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Make your own e-books
January 13, 2011 6:24 PM   Subscribe

Still clinging desperately to those reading-things of yours made from dead trees? While you're at it, scan the damn thing and make your own e-book. (My prediction is that there are copyright issues here that the manufacturer is ignoring, but that will come back to haunt them.)
posted by anothermug (48 comments total) 9 users marked this as a favorite

 
the ironically named Book Saver

The author appears unfamiliar with the phrase "out of print."
posted by exogenous at 6:35 PM on January 13, 2011 [1 favorite]


How does this adjust for different size books? It's not clear from the picture.
posted by unliteral at 6:38 PM on January 13, 2011


It is possible to do it yourself, previously.
posted by exogenous at 6:39 PM on January 13, 2011 [4 favorites]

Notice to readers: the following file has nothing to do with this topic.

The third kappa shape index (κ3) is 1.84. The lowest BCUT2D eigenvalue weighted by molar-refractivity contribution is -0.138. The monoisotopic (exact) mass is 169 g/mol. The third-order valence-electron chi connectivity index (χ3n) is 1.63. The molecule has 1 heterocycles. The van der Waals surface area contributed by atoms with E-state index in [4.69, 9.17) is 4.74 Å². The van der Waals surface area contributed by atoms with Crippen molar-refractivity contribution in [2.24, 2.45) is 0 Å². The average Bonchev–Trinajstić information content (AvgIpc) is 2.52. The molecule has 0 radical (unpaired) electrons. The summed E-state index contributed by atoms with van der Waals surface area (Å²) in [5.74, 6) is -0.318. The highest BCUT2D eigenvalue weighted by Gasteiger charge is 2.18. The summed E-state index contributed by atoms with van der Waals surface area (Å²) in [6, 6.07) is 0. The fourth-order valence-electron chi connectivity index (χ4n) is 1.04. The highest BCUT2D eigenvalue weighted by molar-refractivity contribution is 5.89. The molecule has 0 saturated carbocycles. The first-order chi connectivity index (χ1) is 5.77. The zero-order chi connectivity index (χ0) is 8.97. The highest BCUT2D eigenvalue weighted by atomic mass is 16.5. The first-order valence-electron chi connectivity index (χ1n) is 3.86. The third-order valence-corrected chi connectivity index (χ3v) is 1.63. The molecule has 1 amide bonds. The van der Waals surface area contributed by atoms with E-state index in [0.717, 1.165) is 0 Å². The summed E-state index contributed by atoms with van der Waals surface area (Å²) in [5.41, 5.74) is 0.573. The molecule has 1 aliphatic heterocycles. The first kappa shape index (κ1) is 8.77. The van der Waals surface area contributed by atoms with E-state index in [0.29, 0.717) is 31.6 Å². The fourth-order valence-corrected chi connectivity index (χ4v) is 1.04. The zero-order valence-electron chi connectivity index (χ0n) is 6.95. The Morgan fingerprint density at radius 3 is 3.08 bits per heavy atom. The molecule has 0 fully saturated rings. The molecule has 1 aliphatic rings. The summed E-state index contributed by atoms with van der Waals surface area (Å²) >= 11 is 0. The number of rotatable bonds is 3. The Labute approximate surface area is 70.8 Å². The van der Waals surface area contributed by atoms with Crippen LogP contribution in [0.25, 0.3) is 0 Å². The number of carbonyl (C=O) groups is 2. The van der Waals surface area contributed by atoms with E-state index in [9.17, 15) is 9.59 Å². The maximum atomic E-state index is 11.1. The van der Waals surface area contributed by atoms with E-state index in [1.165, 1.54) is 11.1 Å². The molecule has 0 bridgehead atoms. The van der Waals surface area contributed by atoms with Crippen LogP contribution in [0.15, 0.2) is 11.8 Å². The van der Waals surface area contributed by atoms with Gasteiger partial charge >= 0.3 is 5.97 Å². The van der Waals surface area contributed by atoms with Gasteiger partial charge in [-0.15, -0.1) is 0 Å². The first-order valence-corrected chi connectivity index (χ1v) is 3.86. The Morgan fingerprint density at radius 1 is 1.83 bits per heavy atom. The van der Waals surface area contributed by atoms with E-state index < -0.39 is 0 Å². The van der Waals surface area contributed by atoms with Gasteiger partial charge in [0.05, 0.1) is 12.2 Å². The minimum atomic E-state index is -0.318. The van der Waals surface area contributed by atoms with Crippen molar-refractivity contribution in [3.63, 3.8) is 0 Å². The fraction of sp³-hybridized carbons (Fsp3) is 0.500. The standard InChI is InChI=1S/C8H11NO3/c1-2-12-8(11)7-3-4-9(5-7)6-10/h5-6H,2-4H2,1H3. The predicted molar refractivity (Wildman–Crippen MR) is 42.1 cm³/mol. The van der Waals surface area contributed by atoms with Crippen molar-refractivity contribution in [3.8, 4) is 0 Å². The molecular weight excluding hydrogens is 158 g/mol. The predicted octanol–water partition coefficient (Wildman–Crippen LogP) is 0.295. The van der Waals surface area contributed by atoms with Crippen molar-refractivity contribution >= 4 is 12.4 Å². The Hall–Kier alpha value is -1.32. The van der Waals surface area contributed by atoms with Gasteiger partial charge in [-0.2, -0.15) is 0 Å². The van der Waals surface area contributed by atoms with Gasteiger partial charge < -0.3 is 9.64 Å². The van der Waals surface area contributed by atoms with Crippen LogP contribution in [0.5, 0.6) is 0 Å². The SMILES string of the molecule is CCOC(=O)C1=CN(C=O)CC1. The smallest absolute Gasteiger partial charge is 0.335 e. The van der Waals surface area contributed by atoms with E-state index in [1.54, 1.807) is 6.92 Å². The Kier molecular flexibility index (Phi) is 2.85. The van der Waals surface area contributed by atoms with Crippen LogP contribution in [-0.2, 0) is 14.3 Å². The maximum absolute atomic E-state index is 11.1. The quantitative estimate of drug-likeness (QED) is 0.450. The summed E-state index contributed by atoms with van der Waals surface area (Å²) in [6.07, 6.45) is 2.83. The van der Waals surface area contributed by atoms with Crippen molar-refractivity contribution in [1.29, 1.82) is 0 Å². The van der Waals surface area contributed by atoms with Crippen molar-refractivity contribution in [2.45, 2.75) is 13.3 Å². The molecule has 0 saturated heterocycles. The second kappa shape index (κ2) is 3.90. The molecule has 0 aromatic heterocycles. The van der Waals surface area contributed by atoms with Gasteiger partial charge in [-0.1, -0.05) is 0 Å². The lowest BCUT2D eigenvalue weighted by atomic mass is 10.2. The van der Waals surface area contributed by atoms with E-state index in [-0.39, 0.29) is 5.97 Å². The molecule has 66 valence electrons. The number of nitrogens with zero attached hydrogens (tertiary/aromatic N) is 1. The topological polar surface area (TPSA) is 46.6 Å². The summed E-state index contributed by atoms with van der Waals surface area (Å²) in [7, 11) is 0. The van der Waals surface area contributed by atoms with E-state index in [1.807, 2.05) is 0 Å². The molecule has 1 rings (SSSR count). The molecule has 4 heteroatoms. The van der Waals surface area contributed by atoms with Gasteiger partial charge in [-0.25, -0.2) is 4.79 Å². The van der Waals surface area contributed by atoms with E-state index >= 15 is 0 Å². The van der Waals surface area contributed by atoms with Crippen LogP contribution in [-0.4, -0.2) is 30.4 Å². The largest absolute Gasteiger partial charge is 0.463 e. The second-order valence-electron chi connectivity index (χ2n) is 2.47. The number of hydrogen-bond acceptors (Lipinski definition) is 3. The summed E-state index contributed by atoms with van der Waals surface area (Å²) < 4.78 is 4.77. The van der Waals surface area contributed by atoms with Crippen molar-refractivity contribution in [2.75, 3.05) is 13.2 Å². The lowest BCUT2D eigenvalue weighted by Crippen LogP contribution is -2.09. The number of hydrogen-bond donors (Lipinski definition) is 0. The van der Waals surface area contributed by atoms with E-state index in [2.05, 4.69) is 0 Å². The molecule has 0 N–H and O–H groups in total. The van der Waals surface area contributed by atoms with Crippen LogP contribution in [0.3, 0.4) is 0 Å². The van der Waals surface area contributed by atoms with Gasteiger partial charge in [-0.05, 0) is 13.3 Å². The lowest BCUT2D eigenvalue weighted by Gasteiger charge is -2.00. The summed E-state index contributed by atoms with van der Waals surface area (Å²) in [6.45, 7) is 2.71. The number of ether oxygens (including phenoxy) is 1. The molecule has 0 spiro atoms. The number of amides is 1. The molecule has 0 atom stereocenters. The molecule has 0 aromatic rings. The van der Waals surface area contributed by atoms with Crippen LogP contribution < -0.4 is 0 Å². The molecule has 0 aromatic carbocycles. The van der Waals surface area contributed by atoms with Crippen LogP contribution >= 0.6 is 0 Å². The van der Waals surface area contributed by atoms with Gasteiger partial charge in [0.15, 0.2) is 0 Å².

Substantial noninfringing uses, dog. Book scanners already exist and copyright violations only happen when you scan a copyrighted work (and even then it could possibly be a fair use). There might be a lawsuit, but there won't be a good one as long as the manufacturer doesn't market them as piracy-machines.
posted by Grimp0teuthis at 6:39 PM on January 13, 2011 [2 favorites]


The National Post link has a bit more meat to it. It mentions that one still has to turn the pages manually, so it looks like it'd still be a bit of a PITA for anything other than occasional, small-batch use. And there's still the issue of imperfect OCR, of course. Not really seeing how it's so much more revolutionary than just using a flatbed scanner, honestly.